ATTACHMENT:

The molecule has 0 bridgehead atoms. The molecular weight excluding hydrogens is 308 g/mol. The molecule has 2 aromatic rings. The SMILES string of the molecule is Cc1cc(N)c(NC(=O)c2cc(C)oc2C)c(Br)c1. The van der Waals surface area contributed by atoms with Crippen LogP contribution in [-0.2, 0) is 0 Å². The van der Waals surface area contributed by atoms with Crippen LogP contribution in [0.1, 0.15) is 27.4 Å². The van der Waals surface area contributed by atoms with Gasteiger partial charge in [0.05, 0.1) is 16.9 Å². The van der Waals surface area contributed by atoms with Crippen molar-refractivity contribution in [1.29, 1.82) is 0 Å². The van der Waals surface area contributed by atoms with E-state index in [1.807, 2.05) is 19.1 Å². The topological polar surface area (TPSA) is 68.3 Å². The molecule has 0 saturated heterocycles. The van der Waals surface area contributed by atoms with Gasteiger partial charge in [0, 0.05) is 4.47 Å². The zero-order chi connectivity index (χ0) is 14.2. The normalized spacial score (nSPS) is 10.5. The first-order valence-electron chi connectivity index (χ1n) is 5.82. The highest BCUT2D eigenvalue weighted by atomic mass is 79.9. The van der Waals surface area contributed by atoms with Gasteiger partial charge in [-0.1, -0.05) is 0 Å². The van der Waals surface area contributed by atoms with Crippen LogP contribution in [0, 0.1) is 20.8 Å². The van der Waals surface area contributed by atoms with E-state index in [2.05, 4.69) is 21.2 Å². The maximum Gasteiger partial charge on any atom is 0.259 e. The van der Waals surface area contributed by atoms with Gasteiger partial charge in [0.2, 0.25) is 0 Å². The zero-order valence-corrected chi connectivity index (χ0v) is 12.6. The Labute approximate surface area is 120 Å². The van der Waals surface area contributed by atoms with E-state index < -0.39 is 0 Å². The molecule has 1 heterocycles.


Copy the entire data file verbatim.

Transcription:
The molecule has 0 bridgehead atoms. The molecular weight excluding hydrogens is 308 g/mol. The molecule has 2 aromatic rings. The SMILES string of the molecule is Cc1cc(N)c(NC(=O)c2cc(C)oc2C)c(Br)c1. The van der Waals surface area contributed by atoms with Crippen LogP contribution in [-0.2, 0) is 0 Å². The van der Waals surface area contributed by atoms with Crippen LogP contribution in [0.1, 0.15) is 27.4 Å². The van der Waals surface area contributed by atoms with Gasteiger partial charge in [0.05, 0.1) is 16.9 Å². The van der Waals surface area contributed by atoms with Crippen molar-refractivity contribution in [1.29, 1.82) is 0 Å². The van der Waals surface area contributed by atoms with E-state index in [1.807, 2.05) is 19.1 Å². The topological polar surface area (TPSA) is 68.3 Å². The molecule has 0 saturated heterocycles. The van der Waals surface area contributed by atoms with Gasteiger partial charge in [0, 0.05) is 4.47 Å². The zero-order chi connectivity index (χ0) is 14.2. The normalized spacial score (nSPS) is 10.5. The first-order valence-electron chi connectivity index (χ1n) is 5.82. The highest BCUT2D eigenvalue weighted by atomic mass is 79.9. The van der Waals surface area contributed by atoms with Gasteiger partial charge in [-0.1, -0.05) is 0 Å². The van der Waals surface area contributed by atoms with Crippen LogP contribution in [0, 0.1) is 20.8 Å². The van der Waals surface area contributed by atoms with E-state index in [2.05, 4.69) is 21.2 Å². The maximum Gasteiger partial charge on any atom is 0.259 e. The van der Waals surface area contributed by atoms with Gasteiger partial charge in [0.2, 0.25) is 0 Å². The zero-order valence-corrected chi connectivity index (χ0v) is 12.6. The Labute approximate surface area is 120 Å². The van der Waals surface area contributed by atoms with E-state index < -0.39 is 0 Å². The molecule has 1 heterocycles.